MOMS Orange County’s advocacy work stems from its vision for healthy babies, empowered mothers, and strong families throughout Orange County. We believe that our advocacy activities are an important part of fulfilling this vision.
Therefore, we seek to continue to promote the healthy growth and development of babies, provide access to quality care for mothers and babies, and ensure that vulnerable women in Orange County have the care and support they need to have a healthy family. Based on these beliefs, our current four advocacy objectives are:
- Protecting and improving access to maternal-child healthcare and support services.
- Expanding access to maternal mental health screening, treatment, and support services.
- Expanding access to gestational diabetes screening, prevention education, treatment, and support services.
- Promoting breastfeeding education and support services.
To become involved with MOMS Orange County’s advocacy efforts, please contact Michele Silva at email@example.com
In Orange County, 6.3% of all babies born are of low birth weight, the infant mortality rate is 3.3 per 1,000 live births, 26.1% of infants are exclusively breastfed, and 88.3% of mothers receive prenatal care. Underserved mothers and their babies face greater challenges for healthy outcomes.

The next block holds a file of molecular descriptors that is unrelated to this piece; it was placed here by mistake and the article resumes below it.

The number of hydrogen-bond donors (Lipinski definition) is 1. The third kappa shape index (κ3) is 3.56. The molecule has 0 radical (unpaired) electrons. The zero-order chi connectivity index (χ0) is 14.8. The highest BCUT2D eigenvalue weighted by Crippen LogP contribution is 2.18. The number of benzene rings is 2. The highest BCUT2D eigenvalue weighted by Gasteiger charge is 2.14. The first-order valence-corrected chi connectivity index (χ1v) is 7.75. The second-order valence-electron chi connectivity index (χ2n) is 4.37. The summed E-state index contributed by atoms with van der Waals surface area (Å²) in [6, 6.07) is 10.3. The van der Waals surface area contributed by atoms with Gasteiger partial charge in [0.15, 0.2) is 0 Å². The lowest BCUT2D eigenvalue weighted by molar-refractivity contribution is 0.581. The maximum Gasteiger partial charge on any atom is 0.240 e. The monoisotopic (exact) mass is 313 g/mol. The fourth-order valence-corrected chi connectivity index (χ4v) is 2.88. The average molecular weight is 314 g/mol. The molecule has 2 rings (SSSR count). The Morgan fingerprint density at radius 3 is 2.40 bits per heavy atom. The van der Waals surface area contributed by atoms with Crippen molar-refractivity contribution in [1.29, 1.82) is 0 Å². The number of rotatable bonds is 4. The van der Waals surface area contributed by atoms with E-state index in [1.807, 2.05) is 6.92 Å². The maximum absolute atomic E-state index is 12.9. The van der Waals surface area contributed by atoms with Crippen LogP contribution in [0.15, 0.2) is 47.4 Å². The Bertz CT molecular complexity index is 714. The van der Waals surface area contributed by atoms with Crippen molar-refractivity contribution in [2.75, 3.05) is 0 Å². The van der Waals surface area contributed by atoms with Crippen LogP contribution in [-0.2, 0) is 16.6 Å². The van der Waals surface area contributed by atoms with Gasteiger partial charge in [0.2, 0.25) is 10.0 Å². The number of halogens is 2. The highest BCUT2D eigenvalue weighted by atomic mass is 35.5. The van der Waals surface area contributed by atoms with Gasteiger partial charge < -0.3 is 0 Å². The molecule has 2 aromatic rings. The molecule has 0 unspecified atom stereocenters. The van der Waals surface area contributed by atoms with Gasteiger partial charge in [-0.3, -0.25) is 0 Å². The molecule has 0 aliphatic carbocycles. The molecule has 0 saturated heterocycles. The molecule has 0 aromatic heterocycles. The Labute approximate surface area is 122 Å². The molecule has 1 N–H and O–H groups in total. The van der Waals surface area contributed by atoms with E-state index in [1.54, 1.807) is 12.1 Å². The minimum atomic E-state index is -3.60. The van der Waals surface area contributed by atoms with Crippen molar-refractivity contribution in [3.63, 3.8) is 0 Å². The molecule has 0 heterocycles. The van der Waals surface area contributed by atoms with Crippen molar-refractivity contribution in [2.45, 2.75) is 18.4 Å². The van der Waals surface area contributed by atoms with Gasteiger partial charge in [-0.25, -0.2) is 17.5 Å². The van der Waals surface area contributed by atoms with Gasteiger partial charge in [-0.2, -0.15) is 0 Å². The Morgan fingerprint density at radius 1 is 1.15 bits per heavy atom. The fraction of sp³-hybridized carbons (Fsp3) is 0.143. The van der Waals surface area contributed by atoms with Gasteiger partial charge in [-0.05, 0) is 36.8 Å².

In 2017, as part of our 25-year anniversary, we commissioned a report summarizing the Orange County Perinatal Environment (link to report) We found that progress for improving perinatal health has improved over the last 25 years, but there is much more we can do. For example, in 1989 79.2% of women in Orange County received first trimester prenatal care. Today, 86.1% of women receive early prenatal care, yet there are disparities across ethnicities. By 2020, we would like 90% of women receive early prenatal care and see a reduction in health disparities.
There are also greater challenges we face today than we did 25 years ago. In 1989, approximately 5-7% of births were preterm, however that percentage has increased to 7.8% today.
Furthermore, there were some aspects of perinatal health, such as breastfeeding and maternal mental health, which were not even measured 25 years ago, yet are critical to perinatal health today. In 2014, 26.1% of mothers were exclusively breastfeeding three months after delivery. We would like to see a 10% increase in the proportion of mothers exclusively breastfeeding at 3 months. Maternal depression is the most common complication of pregnancy in the United States, with up to 20% of women experiencing a mental health disorder during pregnancy or their child’s first year of life. However, these disorders often go undetected and untreated. We would like to see greater access to mental health services and consistent mental health screenings for women.